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Emraan Hashmi and Soha Ali Khan carry the film on their shoulders wonderfully. Emraan delivers a sparkling performance and proves that he’s one of the best performers around. He looked charming, esp in the flashback portions. However, his bespectacled look in the present track is not as great as the similar one he had in Gangster. But still, he manages to do a great job. Watch out for him when he’s high-tempered and in the scene where he enthusiastically paints Soha. A fine actor indeed!

Soha Ali Khan too comes up with a brilliant performance-one of the best of her careers after RDB and Khoya Khoya Chand. She appears confident and it’s great to see that she slipped into her role so easily. Actually, she wasn’t the original choice-Esha Deol was offered the role initially. After she refused due to some reason, Soha was approached!

Mantra, who plays Emraan’s pal, also gives a confident performance. Sachin Khedekar was impressive. Others were good.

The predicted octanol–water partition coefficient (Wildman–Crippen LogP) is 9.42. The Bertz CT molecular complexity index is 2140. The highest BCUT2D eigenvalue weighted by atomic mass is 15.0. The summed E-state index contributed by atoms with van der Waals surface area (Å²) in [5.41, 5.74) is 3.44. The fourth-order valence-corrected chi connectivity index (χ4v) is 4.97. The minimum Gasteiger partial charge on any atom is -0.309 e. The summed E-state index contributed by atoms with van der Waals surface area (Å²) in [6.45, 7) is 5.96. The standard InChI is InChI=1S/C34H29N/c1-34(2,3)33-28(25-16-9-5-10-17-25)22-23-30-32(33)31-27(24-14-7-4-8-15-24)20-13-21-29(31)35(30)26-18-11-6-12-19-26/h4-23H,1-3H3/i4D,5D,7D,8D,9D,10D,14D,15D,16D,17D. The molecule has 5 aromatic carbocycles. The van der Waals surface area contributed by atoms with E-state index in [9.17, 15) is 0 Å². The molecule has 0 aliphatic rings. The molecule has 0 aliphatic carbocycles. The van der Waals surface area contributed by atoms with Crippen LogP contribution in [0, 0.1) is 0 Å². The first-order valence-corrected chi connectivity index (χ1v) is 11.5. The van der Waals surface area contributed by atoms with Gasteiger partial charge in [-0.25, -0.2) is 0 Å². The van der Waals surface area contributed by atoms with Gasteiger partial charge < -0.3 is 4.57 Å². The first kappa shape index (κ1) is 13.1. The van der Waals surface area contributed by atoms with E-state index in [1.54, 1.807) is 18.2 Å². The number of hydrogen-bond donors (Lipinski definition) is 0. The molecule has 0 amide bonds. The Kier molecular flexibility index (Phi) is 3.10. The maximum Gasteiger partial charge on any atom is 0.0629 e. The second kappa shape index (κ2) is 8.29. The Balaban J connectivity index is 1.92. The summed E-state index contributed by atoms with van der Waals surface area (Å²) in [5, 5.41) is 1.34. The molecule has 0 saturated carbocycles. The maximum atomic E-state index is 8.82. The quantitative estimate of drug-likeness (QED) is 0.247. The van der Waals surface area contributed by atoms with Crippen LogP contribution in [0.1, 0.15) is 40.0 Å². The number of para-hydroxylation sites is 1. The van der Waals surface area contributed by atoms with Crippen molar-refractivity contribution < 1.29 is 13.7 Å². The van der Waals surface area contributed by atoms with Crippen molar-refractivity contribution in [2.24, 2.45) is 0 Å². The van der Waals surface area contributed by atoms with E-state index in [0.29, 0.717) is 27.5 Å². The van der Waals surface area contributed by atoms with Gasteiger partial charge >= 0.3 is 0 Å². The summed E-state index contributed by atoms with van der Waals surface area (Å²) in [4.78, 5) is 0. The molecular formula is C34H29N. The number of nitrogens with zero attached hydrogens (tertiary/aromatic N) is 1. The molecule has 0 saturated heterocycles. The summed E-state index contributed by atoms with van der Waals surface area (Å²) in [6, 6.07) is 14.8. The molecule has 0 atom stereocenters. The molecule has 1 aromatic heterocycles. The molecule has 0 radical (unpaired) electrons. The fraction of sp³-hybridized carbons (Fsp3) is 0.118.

Pritam’s music was one of the USPs of the film. The 3 songs which completely rock are the title song, Tu Hi Haqeeqat and Dil Ibaadat. Watch out for Dil Ibaadat-it was just brilliantly executed!

Prakash Kutty’s cinematography was flawless. So was the design.

There was nothing wrong in the story; it was the screenplay that failed at places. Ideally, equal emphasis should have been there for both the tracks. The flood portions were underutilized. Although Kunal Deshmukh’s first venture Jannat was fantastic, Tum Mile isn’t, unfortunately.

Some of the best scenes of the film:
1.       The first scene
2.       Akshay restructures Sanjana’s cake
3.       The title song and Dil Ibaadat
4.       Akshay’s confrontation with the curator
5.       Sachin Khedekar’s only scene
6.       Akshay and Sanjana’s argument the next day